Reviewed by Kimberly Luyckx for Reader Views (08/17)
In Roger Davis’ novel, “Greywycke,” Kaline de Belmar is depicted as a carefree, young woman who is ready to meet destiny head on. We follow the progress of this young character as her doting grandmother, Dowager Duchess Catherine de Belmar, and godfather, John Norlington, Duke of Wakesby, introduce her into Scotland’s noble aristocracy. Together, they plot a way for Kaline to enter into her best possible match so that she can secure the utmost advantage for herself in society. Little does she know that evil plans are underfoot. It will take all the wits and fortitude that Kaline can muster to preserve through the twists and turns of one eventful weekend.
The author’s history background is well demonstrated with the references of fashion, food, customs, and developments leading up to and during the period of this novel. Two major settings, Castle Belmar and Castle Greywycke, are where we find most of the story’s action. Although the actual places and events are fictional, the details conveyed create a perspective of grandeur and a feeling that each castle has a real presence. What remains clearest in my mind is the vision of the keep, or castle tower, set at the edge of Greywyke’s sea cliff. When the author gives a nod to the keep’s past history and usefulness, it creates a genuine sense of place for me, so that as Kaline ventures within its stone walls, I truly feel its ancientness. Even the castle’s vast surroundings are described well and evoke a picturesque quality as exhibited in this passage, “Wisps of clouds that barely move in the distance stretched across the azure plain. The scene reminded her of a famous landscape painted by a great master…”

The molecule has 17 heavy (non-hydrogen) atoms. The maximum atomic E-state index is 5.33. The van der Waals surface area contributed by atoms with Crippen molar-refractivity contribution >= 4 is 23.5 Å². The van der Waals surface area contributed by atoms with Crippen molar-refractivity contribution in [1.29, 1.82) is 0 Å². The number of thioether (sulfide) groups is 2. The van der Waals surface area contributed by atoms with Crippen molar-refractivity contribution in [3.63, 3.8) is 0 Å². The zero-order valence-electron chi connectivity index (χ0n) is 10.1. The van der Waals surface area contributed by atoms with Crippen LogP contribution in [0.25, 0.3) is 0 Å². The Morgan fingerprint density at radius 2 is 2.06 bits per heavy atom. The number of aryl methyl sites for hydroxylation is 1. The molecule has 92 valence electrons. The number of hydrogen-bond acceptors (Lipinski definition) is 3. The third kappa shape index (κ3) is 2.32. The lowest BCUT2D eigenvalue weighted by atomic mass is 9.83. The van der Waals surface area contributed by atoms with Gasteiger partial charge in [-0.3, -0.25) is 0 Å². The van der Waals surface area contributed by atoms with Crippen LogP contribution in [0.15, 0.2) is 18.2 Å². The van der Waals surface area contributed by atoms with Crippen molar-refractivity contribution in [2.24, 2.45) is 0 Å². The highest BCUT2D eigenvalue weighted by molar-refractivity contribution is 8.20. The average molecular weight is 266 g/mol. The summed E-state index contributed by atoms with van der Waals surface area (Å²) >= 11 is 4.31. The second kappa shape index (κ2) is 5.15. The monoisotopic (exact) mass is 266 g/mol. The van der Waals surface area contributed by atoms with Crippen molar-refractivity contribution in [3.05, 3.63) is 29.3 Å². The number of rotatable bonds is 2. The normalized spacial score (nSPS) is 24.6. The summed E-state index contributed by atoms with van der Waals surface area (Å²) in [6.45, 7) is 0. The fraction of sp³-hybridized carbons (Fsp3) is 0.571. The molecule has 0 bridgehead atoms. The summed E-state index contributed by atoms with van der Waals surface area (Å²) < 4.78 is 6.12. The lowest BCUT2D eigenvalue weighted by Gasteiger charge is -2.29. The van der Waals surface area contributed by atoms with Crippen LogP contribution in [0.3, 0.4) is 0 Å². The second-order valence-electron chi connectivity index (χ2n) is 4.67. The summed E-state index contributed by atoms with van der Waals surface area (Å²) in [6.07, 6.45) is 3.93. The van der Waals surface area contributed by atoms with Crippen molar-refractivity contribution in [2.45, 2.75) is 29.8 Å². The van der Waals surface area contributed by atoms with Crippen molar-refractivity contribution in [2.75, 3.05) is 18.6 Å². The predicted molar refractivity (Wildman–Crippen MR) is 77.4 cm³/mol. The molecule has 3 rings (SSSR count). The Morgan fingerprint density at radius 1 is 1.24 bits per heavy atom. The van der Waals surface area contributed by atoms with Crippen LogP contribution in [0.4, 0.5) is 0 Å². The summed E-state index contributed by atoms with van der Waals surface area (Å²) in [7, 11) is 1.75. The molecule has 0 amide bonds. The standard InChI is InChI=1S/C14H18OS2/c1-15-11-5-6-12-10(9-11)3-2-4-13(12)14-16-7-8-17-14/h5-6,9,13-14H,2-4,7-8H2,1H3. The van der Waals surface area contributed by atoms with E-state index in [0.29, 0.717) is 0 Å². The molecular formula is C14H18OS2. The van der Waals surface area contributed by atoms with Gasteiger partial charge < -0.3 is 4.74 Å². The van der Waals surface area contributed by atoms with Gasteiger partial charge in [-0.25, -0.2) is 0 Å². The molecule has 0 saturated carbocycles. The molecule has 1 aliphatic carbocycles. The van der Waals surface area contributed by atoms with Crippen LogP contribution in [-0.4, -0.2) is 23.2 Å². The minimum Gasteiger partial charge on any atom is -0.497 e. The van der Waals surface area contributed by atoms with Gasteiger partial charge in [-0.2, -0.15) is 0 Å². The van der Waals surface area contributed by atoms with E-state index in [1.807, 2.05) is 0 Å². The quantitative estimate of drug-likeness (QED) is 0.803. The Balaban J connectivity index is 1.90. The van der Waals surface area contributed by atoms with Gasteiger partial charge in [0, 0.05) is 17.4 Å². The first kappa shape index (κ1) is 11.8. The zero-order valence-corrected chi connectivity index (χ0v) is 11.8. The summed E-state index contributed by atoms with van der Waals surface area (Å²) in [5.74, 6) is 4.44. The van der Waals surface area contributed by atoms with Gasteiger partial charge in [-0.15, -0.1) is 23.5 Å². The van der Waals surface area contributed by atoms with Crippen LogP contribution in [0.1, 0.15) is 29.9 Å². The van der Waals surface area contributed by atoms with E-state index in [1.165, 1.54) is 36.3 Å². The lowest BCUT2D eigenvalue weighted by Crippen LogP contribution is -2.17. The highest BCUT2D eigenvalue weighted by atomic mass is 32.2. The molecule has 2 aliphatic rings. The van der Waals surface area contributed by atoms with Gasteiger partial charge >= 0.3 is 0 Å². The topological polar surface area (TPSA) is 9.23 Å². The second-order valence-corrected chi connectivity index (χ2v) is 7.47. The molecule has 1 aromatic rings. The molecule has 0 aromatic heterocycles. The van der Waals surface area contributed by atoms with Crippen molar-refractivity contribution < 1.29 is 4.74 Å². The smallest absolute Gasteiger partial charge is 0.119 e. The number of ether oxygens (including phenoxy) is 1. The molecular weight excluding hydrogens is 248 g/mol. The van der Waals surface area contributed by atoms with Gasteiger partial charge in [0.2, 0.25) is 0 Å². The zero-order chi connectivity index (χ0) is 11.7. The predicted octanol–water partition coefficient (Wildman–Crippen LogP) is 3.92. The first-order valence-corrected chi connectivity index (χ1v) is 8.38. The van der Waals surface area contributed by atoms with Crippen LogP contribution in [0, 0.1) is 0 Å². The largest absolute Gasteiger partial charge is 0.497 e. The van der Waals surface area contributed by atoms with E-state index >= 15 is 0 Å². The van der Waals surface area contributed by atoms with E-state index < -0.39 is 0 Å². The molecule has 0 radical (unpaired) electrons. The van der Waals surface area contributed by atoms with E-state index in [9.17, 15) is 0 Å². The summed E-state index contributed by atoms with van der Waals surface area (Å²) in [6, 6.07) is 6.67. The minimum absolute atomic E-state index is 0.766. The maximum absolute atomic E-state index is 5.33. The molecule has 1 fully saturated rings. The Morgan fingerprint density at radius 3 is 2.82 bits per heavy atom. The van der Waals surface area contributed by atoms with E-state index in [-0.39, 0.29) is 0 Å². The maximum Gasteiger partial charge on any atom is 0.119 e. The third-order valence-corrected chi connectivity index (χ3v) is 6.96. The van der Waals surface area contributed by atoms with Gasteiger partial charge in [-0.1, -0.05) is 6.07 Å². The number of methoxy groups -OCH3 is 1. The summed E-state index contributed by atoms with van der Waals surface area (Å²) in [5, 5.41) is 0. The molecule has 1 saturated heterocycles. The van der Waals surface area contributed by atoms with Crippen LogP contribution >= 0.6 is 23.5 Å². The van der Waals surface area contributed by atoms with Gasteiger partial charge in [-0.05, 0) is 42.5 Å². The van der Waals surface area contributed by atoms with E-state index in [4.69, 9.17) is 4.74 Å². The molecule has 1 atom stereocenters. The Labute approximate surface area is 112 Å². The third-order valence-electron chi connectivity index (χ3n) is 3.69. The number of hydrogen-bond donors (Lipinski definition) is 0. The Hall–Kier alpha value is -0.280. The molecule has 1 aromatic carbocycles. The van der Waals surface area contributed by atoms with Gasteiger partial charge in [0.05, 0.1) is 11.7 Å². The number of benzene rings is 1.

While I enjoyed the plot and many of the details associated with the setting, there were times when the story’s repetition prevented me from getting absorbed in its narrative. At the same time, there were other instances when I thought that more information could have been added to character development and the general order of events. There were a multitude of personalities introduced in this 157-page read. I felt that I would have been more invested in the account if I had more time to get to know the actors.
All in all, “Greywycke” by Roger Davis is a fun read with just enough suspense and evil-doings to keep the reader’s interest. I would recommend the book to those that enjoy a mystery and appreciate the details of formality from a time period long past.